Wednesday, 19 March 2014

My first visit to the new Library of Birmingham

In the middle of January I had the opportunity to visit the new Library of Birmingham. The library was opened last September and stands next to the Repertory Theatre in Centenary Square on Broad Street. From a distance the library resembles bands of blue and gold mesh but as you get closer you can see the intricate framework of large interlocking black steel circles intertwined with much smaller white steel circles. This framework covers a building that is constructed of three different sized rectangular boxes, one on top of the other. The bottom and the largest and the top and smallest of the rectangles appear to be blue in colour. In fact it is the light reflecting on the glass windows beneath the framework that gives it the blue effect. The rectangle sandwiched in-between is gold in colour and perched on the roof is a large shiny gold drum. The library boasts two outdoor terraces and their Shakespeare Memorial Room has been moved from the old library and is now housed inside the gold drum. Once inside I stood at the bottom of an extremely large pair of escalators that rose from the foyer to the first floor high above me. As the archives and heritage centre was on the fourth floor I opted to use the lift.  I stepped out of the lift, turned right and entered a white room with several low white cabinets. A number of maps were place carefully on each cabinet. I continued along a corridor into an open plan area. The far walls of the room were the outside glass windows of the building that were covered by the large circles of metal. Towards the centre of this area there was a circular desk where two members of staff were perched on high stools. As I walked towards them I passed tall white unlabelled cabinets and large tables cluttered with the belongings of students and researchers. As I stood and waited to be served I looked around. A glass partition divided the room in two. In front of the partition there was a row of neatly stacked bookshelves. In front of the bookshelves there were about twenty computers. Against the two other walls were strange white contraptions with flashing lights. They resembled sideways shelves but they were so close together I couldn’t see what was on each shelf. I almost felt like I was in a very clinical environment that was not as inviting as the old library.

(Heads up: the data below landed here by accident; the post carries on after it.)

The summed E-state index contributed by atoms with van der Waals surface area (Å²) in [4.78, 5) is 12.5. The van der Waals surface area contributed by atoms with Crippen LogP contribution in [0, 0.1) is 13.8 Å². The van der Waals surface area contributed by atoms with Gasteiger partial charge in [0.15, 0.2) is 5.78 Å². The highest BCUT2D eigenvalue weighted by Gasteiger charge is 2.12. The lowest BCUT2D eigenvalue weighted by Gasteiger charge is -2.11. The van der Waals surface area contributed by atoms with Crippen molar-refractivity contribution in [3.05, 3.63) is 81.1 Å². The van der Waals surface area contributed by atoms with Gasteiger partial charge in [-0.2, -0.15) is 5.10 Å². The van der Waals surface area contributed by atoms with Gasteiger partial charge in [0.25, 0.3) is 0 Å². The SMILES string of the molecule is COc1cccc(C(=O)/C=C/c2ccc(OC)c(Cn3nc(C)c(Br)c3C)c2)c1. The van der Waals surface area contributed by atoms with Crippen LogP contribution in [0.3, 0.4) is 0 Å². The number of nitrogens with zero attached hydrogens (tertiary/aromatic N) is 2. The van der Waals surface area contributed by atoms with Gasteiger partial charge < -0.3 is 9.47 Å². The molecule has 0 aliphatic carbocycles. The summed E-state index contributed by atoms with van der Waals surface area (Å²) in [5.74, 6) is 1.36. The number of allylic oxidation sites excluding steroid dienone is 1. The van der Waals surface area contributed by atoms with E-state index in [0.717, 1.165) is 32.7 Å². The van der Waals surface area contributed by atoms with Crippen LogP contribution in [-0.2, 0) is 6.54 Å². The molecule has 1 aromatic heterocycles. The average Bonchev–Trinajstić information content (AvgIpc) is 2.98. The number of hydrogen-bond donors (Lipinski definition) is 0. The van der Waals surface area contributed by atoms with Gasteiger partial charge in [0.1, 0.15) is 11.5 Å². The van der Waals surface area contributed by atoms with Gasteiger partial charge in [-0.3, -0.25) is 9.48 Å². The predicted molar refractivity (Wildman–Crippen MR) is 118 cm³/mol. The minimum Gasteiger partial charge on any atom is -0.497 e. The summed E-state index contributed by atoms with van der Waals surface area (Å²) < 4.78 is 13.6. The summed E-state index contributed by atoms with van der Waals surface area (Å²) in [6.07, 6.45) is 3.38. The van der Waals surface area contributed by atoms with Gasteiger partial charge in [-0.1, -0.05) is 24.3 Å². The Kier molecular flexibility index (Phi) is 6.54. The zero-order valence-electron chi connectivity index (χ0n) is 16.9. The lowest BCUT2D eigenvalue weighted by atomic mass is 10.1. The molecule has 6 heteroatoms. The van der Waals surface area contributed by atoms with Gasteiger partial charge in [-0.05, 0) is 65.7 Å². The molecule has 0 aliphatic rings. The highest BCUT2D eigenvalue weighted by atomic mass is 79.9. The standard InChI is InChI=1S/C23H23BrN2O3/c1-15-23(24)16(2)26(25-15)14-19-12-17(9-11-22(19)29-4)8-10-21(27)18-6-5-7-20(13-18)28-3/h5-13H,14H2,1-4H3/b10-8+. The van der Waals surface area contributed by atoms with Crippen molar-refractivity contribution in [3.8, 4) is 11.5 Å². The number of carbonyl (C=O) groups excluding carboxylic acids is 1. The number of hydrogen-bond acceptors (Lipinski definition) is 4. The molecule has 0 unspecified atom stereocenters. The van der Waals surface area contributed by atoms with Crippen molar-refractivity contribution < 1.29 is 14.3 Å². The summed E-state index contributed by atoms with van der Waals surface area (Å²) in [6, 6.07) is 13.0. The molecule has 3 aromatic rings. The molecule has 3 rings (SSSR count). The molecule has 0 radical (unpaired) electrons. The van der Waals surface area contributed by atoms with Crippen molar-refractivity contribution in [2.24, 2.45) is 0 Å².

No comments: